At the FBI Academy in Quantico, Virginia, a guidance drummed into the heads of new agents is, “Don’t do anything to embarrass the bureau.”
Former agents say it is an appropriate lesson to maintain the G-men’s straight-arrow standards. It also is an indication of how the FBI hierarchy is committed to guarding its reputation as the world’s greatest law enforcement body.
The great lengths that FBI Director Christopher A. Wray took last month to keep secret a four-page memo on his bureau’s Russia-Trump probe do not mark the first time headquarters sought to block Congress — and protect its image.
The FBI’s recent history is checkered by episodes of stonewalling, whether the storyline focused on a spy in its midst, corrupt crime labs or the persecution of a war-hero senator.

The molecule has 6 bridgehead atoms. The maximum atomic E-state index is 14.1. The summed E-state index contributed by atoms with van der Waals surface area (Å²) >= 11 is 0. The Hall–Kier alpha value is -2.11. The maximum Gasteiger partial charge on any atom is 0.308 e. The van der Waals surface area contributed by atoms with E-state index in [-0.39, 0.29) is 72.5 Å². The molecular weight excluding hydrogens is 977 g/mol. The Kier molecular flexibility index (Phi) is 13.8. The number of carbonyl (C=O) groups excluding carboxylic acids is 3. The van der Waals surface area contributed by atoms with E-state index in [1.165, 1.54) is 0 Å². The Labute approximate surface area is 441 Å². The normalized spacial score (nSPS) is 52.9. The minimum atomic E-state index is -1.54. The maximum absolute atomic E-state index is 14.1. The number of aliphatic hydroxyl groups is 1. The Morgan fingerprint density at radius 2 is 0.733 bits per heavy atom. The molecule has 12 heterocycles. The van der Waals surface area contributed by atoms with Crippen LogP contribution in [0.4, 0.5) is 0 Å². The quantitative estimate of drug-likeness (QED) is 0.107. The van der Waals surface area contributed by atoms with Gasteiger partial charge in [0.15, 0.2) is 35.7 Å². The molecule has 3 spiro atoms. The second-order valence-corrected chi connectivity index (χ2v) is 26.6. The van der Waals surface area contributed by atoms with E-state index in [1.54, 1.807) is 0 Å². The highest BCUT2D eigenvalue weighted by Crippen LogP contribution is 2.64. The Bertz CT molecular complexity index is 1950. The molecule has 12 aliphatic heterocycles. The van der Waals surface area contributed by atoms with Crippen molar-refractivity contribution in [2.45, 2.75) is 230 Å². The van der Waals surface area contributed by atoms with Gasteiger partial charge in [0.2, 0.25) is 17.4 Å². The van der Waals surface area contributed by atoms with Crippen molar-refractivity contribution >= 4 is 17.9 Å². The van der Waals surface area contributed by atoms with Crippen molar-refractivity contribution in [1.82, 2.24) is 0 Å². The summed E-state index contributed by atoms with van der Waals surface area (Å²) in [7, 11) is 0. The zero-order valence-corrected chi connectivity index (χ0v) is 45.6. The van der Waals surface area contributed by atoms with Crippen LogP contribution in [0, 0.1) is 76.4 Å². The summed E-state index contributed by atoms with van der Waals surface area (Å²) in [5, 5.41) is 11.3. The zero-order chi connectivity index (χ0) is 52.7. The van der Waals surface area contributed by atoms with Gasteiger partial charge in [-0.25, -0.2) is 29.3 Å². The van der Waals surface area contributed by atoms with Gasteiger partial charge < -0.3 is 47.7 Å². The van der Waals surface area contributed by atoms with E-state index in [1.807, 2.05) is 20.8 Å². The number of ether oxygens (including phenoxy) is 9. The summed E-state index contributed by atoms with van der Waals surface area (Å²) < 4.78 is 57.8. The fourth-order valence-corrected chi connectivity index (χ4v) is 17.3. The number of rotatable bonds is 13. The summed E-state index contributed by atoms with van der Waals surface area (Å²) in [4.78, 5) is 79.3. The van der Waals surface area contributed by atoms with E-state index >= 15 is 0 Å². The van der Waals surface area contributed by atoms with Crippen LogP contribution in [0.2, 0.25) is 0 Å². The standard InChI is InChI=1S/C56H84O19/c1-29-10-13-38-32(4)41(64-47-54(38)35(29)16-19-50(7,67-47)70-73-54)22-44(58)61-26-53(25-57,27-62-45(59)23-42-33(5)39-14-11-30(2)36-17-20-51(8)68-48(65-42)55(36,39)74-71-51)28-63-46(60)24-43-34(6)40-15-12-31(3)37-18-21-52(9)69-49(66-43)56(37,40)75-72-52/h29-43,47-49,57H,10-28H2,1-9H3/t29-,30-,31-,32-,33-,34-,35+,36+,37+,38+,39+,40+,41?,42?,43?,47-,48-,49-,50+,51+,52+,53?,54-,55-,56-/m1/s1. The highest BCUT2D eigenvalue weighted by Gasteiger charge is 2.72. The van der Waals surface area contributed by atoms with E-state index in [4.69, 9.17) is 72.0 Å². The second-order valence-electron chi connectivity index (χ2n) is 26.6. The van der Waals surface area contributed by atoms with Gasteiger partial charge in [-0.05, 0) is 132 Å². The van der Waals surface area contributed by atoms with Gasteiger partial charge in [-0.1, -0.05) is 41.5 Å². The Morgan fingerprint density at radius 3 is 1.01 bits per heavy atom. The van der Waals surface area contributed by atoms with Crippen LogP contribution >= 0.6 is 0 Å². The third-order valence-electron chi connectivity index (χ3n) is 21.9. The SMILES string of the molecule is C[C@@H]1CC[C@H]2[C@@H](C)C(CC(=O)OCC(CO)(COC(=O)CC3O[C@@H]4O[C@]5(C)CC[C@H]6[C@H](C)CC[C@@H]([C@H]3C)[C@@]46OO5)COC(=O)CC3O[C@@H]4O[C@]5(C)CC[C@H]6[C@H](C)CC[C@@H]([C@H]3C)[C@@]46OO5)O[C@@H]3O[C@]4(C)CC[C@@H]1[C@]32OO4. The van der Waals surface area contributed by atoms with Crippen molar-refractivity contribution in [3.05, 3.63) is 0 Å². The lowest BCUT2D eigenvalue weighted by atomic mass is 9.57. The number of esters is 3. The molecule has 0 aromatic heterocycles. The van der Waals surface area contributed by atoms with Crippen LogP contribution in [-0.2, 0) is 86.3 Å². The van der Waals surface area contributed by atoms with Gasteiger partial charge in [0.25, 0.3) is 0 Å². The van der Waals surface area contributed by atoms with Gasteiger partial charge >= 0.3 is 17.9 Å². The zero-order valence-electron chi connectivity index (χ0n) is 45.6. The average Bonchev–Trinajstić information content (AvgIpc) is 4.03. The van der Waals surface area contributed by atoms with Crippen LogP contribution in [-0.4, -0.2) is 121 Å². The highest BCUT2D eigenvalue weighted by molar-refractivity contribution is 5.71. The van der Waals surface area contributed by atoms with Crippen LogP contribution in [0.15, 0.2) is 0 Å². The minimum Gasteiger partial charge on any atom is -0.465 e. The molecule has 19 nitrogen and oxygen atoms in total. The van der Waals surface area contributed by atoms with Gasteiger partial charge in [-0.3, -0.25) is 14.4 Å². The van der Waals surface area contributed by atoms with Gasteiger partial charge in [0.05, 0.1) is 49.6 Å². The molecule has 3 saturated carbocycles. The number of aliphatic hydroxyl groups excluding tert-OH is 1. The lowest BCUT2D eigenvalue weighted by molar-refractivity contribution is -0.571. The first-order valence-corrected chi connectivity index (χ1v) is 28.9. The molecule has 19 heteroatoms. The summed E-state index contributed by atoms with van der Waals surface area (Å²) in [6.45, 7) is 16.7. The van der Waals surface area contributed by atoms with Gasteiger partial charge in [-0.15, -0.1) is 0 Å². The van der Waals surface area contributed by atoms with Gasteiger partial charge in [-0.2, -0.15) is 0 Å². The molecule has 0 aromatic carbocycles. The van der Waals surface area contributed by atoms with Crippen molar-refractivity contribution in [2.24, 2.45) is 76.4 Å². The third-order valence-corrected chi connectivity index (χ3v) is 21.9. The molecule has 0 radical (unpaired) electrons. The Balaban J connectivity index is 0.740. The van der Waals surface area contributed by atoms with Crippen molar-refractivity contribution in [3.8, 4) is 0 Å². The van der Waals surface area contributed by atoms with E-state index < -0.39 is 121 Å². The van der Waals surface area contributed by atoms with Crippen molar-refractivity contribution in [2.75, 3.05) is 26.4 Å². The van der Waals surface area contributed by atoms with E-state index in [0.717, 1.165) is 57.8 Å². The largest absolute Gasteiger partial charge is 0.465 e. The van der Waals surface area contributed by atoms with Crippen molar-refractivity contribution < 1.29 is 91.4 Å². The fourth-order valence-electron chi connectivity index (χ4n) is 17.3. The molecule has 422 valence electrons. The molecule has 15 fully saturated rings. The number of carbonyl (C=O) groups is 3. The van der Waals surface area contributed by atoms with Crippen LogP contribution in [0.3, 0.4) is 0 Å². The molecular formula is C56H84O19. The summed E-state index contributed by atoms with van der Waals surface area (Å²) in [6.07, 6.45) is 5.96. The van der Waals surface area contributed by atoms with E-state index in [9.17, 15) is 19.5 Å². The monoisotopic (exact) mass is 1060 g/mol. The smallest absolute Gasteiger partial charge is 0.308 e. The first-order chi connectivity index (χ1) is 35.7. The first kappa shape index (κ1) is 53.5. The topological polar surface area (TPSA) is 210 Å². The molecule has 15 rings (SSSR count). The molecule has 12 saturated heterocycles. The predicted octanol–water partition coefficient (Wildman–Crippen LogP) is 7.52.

Democrats have rallied behind the FBI as Rep. Devin Nunes, California Republican and chairman of the House Permanent Select Committee on Intelligence, issued the memo that accused the bureau of exploiting a Democrat-funded, unverified dossier to target Donald Trump as a presidential candidate.
But sometimes the FBI’s scandals are too much for Democrats, too. In 2001, after a series of FBI mistakes, Sen. Patrick J. Leahy, Vermont Democrat, said, “Its much-vaunted independence has been transformed for some into an image of insular arrogance.”
Mr. Nunes nearly single-handedly has led the probe into FBI misconduct. He openly accused the FBI of blocking his inquiry and asked in a letter who would investigate the investigators.
Mr. Nunes eventually dug up embarrassing facts about the FBI, such as its use of a discredited, Kremlin-sourced dossier and falling for the lies of its author, former British intelligence officer Christopher Steele.